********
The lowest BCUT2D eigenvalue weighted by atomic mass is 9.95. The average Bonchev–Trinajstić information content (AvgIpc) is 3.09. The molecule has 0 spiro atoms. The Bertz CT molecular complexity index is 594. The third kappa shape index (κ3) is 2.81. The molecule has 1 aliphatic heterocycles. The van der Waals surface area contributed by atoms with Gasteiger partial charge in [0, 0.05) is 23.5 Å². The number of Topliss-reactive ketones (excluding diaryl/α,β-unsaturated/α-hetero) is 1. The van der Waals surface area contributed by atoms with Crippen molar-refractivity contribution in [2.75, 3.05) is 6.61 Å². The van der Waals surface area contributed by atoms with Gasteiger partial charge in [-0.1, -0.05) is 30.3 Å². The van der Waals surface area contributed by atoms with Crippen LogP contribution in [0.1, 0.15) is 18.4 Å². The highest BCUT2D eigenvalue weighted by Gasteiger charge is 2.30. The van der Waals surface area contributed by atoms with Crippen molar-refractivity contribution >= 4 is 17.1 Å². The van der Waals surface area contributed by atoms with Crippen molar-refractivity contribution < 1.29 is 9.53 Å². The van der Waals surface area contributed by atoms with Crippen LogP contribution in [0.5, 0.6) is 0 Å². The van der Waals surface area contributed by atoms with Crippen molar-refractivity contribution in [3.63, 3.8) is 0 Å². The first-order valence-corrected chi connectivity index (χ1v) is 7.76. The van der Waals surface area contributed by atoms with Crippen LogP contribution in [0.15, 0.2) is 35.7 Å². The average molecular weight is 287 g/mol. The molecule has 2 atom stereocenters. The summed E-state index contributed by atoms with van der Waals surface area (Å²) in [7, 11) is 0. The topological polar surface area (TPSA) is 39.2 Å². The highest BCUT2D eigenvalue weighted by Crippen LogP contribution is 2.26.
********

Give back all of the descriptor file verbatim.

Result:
The lowest BCUT2D eigenvalue weighted by atomic mass is 9.95. The average Bonchev–Trinajstić information content (AvgIpc) is 3.09. The molecule has 0 spiro atoms. The Bertz CT molecular complexity index is 594. The third kappa shape index (κ3) is 2.81. The molecule has 1 aliphatic heterocycles. The van der Waals surface area contributed by atoms with Gasteiger partial charge in [0, 0.05) is 23.5 Å². The number of Topliss-reactive ketones (excluding diaryl/α,β-unsaturated/α-hetero) is 1. The van der Waals surface area contributed by atoms with Crippen molar-refractivity contribution in [2.75, 3.05) is 6.61 Å². The van der Waals surface area contributed by atoms with Gasteiger partial charge in [-0.1, -0.05) is 30.3 Å². The van der Waals surface area contributed by atoms with Crippen LogP contribution in [0.1, 0.15) is 18.4 Å². The highest BCUT2D eigenvalue weighted by Gasteiger charge is 2.30. The van der Waals surface area contributed by atoms with Crippen molar-refractivity contribution >= 4 is 17.1 Å². The van der Waals surface area contributed by atoms with Crippen molar-refractivity contribution < 1.29 is 9.53 Å². The van der Waals surface area contributed by atoms with Crippen LogP contribution in [0.5, 0.6) is 0 Å². The van der Waals surface area contributed by atoms with Crippen molar-refractivity contribution in [3.63, 3.8) is 0 Å². The first-order valence-corrected chi connectivity index (χ1v) is 7.76. The van der Waals surface area contributed by atoms with Crippen LogP contribution in [0.15, 0.2) is 35.7 Å². The average molecular weight is 287 g/mol. The molecule has 2 atom stereocenters. The summed E-state index contributed by atoms with van der Waals surface area (Å²) in [7, 11) is 0. The topological polar surface area (TPSA) is 39.2 Å². The highest BCUT2D eigenvalue weighted by Crippen LogP contribution is 2.26.